It is an uncommon cat-bites-dog story, and it is occurred twice within the final couple of weeks in Yukon — somebody’s pet canine was attacked by a lynx.
Yukon authorities biologist Tom Jung says he is “fairly shocked.”
“That is not a typical lynx behaviour. I am positive this is not the primary time it is occurred however, you already know, these actually are specialist predators of snowshoe hare. So to assault a canine is fairly uncommon,” Jung stated.
The primary latest incident occurred late final month, when two ladies had been out strolling their canine on a path close to Beaver Creek, Yukon. One of many ladies stated a lynx appeared out of nowhere and “grabbed my canine by his face.” The 2 ladies managed to tug the cat off the canine and the lynx was later shot.
Then final week, a canine proprietor in Whitehorse stated their pet was attacked in the midst of the day by a lynx within the McIntyre subdivision. The pet proprietor stated a conservation officer occurred to witness it, and rescued the injured canine.
Jung says these assaults are stunning, however not terribly puzzling — snowshoe hares are in decline.
“The obvious reply is, [the lynx] are hungry,” he stated.
“When the inhabitants of snowshoe hare declines, [lynx] have to seek out one thing else to eat. And sadly, it looks like some lynx have taken to attacking canine.”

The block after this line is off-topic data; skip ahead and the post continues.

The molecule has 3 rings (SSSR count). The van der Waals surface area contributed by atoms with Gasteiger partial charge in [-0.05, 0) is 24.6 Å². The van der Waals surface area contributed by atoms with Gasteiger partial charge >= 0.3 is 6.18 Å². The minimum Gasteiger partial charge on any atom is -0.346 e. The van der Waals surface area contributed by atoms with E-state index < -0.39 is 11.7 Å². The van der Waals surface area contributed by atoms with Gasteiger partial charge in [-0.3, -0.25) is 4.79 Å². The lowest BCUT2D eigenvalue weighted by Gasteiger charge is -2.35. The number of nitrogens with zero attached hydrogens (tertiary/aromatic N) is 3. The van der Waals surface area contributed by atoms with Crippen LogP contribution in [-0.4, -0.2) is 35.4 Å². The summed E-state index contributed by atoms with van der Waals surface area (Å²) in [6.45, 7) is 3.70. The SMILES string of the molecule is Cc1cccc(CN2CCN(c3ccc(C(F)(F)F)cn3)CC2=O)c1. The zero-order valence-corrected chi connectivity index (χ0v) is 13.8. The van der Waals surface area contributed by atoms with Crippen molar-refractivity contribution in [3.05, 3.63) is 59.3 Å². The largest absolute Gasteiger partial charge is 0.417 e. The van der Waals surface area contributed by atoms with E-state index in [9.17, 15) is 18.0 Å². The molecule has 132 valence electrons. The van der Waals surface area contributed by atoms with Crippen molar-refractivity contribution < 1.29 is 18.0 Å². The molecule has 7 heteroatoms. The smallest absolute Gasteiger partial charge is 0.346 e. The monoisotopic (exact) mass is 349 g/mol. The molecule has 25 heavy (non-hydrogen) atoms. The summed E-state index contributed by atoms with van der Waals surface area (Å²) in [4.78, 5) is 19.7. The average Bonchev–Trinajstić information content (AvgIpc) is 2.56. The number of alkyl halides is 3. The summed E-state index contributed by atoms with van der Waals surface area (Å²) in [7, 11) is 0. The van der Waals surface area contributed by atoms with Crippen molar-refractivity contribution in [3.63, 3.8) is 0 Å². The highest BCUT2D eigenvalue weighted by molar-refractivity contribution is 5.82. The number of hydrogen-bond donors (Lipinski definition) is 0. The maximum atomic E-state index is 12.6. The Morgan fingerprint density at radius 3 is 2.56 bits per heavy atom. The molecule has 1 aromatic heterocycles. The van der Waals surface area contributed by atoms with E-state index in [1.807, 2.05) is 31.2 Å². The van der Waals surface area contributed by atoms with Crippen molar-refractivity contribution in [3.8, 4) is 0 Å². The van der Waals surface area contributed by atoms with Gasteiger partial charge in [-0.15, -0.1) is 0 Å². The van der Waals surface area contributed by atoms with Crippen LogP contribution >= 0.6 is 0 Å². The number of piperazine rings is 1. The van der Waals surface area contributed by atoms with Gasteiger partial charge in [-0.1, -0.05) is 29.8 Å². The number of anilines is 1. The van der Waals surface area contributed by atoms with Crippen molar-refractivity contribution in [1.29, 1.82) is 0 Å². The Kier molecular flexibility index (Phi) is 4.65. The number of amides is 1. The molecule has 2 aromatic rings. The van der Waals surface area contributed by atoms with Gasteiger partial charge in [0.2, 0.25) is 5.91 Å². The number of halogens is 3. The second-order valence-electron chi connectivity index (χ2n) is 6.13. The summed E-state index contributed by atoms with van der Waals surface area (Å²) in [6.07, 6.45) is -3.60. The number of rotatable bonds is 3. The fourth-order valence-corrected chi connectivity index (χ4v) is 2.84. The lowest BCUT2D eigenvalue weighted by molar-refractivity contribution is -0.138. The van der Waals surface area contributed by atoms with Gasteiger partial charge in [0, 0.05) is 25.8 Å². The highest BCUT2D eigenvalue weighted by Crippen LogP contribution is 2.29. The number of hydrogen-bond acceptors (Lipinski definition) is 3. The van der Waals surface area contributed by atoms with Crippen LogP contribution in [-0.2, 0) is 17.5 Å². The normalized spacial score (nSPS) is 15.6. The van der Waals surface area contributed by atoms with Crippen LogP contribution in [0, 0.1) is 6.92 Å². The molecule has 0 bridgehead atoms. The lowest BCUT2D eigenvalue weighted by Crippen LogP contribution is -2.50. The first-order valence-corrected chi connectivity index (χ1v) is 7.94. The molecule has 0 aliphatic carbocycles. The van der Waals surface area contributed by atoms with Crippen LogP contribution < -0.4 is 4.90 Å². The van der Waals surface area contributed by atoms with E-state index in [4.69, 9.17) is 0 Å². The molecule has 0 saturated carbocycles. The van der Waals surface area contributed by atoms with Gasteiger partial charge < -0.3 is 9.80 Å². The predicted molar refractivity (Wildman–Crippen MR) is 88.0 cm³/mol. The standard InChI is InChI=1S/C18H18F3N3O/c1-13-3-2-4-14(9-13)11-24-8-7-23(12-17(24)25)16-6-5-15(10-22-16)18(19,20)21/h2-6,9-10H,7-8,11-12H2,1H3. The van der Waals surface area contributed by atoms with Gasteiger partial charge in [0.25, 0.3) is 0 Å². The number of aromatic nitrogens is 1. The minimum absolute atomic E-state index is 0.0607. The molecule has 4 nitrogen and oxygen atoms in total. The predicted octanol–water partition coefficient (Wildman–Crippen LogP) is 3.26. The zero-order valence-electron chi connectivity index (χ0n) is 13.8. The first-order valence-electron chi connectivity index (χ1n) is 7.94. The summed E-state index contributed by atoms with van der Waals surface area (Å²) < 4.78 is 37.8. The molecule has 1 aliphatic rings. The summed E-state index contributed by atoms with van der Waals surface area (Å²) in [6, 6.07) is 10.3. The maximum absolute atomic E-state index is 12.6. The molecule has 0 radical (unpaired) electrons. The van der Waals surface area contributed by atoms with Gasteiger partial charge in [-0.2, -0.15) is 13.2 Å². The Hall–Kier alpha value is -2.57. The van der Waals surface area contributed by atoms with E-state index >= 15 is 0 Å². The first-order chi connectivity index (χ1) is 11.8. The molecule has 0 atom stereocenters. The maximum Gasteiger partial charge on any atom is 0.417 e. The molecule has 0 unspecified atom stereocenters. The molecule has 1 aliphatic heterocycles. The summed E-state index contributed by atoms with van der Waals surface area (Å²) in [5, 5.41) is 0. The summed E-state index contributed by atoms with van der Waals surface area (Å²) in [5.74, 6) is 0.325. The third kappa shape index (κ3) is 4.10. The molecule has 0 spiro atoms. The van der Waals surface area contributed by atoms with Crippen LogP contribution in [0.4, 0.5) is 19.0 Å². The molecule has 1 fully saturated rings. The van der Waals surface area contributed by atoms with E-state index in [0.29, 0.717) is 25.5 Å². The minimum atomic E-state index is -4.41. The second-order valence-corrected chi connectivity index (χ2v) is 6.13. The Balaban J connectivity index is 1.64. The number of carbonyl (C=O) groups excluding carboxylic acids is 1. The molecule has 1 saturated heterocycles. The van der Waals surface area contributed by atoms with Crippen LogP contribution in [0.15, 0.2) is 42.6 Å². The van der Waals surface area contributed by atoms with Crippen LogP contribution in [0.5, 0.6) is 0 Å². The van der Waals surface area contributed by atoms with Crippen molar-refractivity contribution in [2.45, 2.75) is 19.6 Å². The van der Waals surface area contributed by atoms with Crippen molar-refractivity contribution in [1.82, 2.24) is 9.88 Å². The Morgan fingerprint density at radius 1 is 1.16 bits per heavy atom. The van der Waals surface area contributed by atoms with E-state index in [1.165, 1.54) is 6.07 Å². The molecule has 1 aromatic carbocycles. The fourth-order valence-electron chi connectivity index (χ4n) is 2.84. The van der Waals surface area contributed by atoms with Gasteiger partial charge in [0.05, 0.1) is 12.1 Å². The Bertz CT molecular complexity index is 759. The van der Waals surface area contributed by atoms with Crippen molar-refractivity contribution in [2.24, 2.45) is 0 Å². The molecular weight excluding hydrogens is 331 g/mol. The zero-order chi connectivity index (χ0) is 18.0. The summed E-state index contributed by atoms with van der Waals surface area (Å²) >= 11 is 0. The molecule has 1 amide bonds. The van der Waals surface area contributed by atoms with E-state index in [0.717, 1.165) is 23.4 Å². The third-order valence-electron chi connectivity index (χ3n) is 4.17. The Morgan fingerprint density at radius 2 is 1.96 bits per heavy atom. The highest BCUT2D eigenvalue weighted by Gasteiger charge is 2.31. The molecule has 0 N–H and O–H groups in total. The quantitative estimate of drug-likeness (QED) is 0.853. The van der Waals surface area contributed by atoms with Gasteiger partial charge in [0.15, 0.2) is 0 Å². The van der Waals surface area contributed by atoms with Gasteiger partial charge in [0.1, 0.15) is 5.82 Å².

Lynx and snowshoe populations provide a traditional examine in predator-prey dynamics. They usually rise and fall in a multi-year cycle, tied carefully collectively.
As hares turn out to be extra plentiful, lynx thrive, till the hare inhabitants hits a peak and begins to say no. Lynx numbers then additionally dip. It is a couple of nine-to-10 12 months cycle, Jung says.
“On the peak, the numbers may very well be, you already know, averaged out round three, 4 bunnies per hectare. However through the decline, it is extra like one bunny per 10 hectares. So it is fairly a distinction,” Jung stated.
He says snowshoe hares in Yukon at the moment are in concerning the third 12 months of decline.
“So the numbers are actually dropping fairly a bit,” he stated.
Which means lynx will quickly be extra scarce as nicely, earlier than the hare inhabitants begins to rebound within the coming years.
Jung says it is a dynamic that is been well-studied over the many years, however there is a new concern — the inhabitants peaks are usually not what they was once.
“We’re having weaker peaks. So by that I imply that after they do construct up, the numbers do not construct up like they used to within the Seventies or the Eighties,” he stated.
Jung stated local weather change could also be an element, affecting the quantity of meals accessible to snowshoe hares, or there may very well be different stresses on the lynx inhabitants.
“We’re not very positive right now why now we have these weak peaks,” Jung stated.